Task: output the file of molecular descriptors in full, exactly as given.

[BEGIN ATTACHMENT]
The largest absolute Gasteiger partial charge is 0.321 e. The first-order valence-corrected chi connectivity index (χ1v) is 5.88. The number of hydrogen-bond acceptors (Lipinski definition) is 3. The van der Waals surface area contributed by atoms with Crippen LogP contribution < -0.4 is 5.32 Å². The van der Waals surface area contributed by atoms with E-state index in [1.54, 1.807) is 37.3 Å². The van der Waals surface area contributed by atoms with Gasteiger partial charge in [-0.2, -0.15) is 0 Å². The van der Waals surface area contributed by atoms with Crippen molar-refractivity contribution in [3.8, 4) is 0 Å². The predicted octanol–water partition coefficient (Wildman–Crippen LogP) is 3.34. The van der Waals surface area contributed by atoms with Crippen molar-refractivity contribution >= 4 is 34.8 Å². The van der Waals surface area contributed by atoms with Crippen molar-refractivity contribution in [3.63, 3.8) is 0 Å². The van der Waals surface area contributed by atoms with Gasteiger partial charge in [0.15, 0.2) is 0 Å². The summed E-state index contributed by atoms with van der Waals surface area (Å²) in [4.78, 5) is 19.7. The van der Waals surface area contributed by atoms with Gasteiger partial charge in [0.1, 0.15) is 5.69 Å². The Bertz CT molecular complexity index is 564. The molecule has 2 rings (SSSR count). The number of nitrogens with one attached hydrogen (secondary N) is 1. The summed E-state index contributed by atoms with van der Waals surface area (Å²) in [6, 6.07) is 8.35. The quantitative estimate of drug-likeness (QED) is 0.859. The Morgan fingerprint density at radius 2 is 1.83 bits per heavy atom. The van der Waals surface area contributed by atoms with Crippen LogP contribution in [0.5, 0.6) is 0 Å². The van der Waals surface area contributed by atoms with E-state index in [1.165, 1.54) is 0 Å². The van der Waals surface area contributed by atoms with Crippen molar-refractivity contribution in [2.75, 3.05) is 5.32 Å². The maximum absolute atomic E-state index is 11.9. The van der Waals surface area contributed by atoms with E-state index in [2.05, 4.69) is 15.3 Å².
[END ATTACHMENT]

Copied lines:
The largest absolute Gasteiger partial charge is 0.321 e. The first-order valence-corrected chi connectivity index (χ1v) is 5.88. The number of hydrogen-bond acceptors (Lipinski definition) is 3. The van der Waals surface area contributed by atoms with Crippen LogP contribution < -0.4 is 5.32 Å². The van der Waals surface area contributed by atoms with E-state index in [1.54, 1.807) is 37.3 Å². The van der Waals surface area contributed by atoms with Gasteiger partial charge in [-0.2, -0.15) is 0 Å². The van der Waals surface area contributed by atoms with Crippen molar-refractivity contribution in [3.8, 4) is 0 Å². The predicted octanol–water partition coefficient (Wildman–Crippen LogP) is 3.34. The van der Waals surface area contributed by atoms with Crippen molar-refractivity contribution >= 4 is 34.8 Å². The van der Waals surface area contributed by atoms with Crippen molar-refractivity contribution in [3.63, 3.8) is 0 Å². The van der Waals surface area contributed by atoms with Gasteiger partial charge in [0.15, 0.2) is 0 Å². The summed E-state index contributed by atoms with van der Waals surface area (Å²) in [4.78, 5) is 19.7. The van der Waals surface area contributed by atoms with Gasteiger partial charge in [0.1, 0.15) is 5.69 Å². The Bertz CT molecular complexity index is 564. The molecule has 2 rings (SSSR count). The number of nitrogens with one attached hydrogen (secondary N) is 1. The summed E-state index contributed by atoms with van der Waals surface area (Å²) in [6, 6.07) is 8.35. The quantitative estimate of drug-likeness (QED) is 0.859. The Morgan fingerprint density at radius 2 is 1.83 bits per heavy atom. The van der Waals surface area contributed by atoms with Crippen LogP contribution in [0.5, 0.6) is 0 Å². The van der Waals surface area contributed by atoms with E-state index in [1.165, 1.54) is 0 Å². The van der Waals surface area contributed by atoms with Crippen molar-refractivity contribution in [2.75, 3.05) is 5.32 Å². The maximum absolute atomic E-state index is 11.9. The van der Waals surface area contributed by atoms with E-state index in [2.05, 4.69) is 15.3 Å².